To study longitudinal changes in the posterior pole in eyes with dome-shaped macular configuration within the staphyloma.
Prospective, longitudinal study.
We prospectively examined the macular area in 35 eyes (26 patients) with dome-shaped macular configuration and high myopia (mean spherical equivalent, −14.83 ± 4.50 diopters) using swept-source optical coherence tomography. Scleral and choroidal thicknesses were measured at the fovea and at 4 parafoveal locations 2000 μm from the foveal center. Height of the macular bulge was measured as well.
During the mean follow-up of 24.8 ± 2.5 months, the scleral thickness significantly decreased at the fovea from 496.1 ± 95.7 μm to 484.7 ± 96.2 μm ( P < .001) and at all 4 parafoveal locations ( P < .001, respectively). The scleral thinning was asymmetric, with an estimated decrease per year of 5.6 μm at the foveal center, 11.1 μm superiorly, 12.1 μm inferiorly, 10.4 μm temporally, and 5.8 μm nasally. The ocular concavities deepened over time, and mean macular bulge height increased from 136.5 ± 60.9 μm to 157.6 ± 67.0 μm ( P < .001). The choroid within the staphyloma showed generalized thinning during follow-up. Mean choroidal thickness decreased significantly at the fovea from 28.3 ± 17.2 μm at baseline to 22.9 ± 17.2 μm ( P < .001).
Progressive asymmetric scleral thinning occurred in the macular region of eyes with dome-shaped macular configuration. The scleral thinning was more pronounced in the parafoveal area than at the foveal center, resulting in an increase of the macular bulge height.
Dome-shaped macular configuration is a distinctive entity in eyes with high myopia where macular curvature shows an inward convexity within the posterior staphyloma, as opposed to the physiologic curvature of the posterior pole. It is now recognized that dome-shaped macular configuration is not a rare finding in highly myopic eyes, with estimated prevalence of 10.7% in a European study and 9.3% in a Japanese study. Although it was first described as dome-shaped macula, later, 3-dimensional (3D) image reconstruction of the posterior pole topography by optical coherence tomography (OCT) showed that dome-shaped macula may involve several patterns: typical dome-shaped convexity, the more common horizontal band-shaped ridge traversing the posterior staphyloma, and the rare vertical oval-shaped dome.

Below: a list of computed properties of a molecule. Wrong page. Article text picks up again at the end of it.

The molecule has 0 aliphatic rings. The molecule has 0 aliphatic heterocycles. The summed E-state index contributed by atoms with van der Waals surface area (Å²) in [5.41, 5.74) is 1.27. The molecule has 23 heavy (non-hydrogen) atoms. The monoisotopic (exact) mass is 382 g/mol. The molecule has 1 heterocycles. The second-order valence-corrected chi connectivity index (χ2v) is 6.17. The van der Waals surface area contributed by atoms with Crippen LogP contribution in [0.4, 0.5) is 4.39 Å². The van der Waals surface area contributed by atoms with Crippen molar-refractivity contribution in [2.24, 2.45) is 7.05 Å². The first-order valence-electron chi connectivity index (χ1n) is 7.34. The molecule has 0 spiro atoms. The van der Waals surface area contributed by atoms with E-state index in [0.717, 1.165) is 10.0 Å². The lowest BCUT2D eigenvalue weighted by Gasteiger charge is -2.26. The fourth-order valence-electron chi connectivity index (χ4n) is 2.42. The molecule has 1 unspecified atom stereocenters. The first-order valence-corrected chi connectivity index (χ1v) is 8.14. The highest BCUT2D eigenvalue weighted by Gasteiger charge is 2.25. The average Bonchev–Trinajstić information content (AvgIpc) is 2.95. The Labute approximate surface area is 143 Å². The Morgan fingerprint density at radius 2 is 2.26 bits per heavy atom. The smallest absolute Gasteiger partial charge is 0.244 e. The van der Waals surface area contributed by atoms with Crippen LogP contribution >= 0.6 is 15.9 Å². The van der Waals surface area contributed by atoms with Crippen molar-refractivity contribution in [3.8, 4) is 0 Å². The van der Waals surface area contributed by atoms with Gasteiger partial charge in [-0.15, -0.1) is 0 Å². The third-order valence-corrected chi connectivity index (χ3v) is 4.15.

The mechanisms that underlie this unusual tomographic feature remain unknown. Several hypotheses have been assumed, such as localized choroidal or scleral thickening, ocular hypotony, tangential vitreomacular traction, and resistance to staphylomatous deformation. Based on 3D reconstructed images, we previously hypothesized that dome-shaped macular configuration occurs as a part of the process of asymmetric expansion of the globe, secondary to regional differences in the structural strength of the sclera at the macula. This may lead to formation of a horizontal ridge by uneven scleral thinning. Because the sclera is the primary determinant of eyeball shape and the main changes in ocular elongation in high myopia take place at the scleral coat, tracking changes in the sclera may help to elucidate the mechanism underlying the formation of a dome-shaped macular configuration.
With the advances in OCT, the third-generation swept-source OCT at 1 μm wavelength allows deep penetration imaging of the choroid and sclera in highly myopic eyes. The higher imaging speed allows for dense scanning over large areas and subsequent 3D image reconstruction of posterior pole topography. With the use of this noninvasive OCT technology, it is possible to track the longitudinal changes in the posterior segment topography in vivo. We previously reported marked regional scleral thinning in the superior and inferior parafoveal areas in eyes with dome-shaped macular configuration within the posterior staphyloma. The current prospective study aims to analyze changes to the choroid and sclera and morphologic changes in the shape of the posterior pole over the course of 2 years in eyes with a dome-shaped macular configuration.
Patients and Methods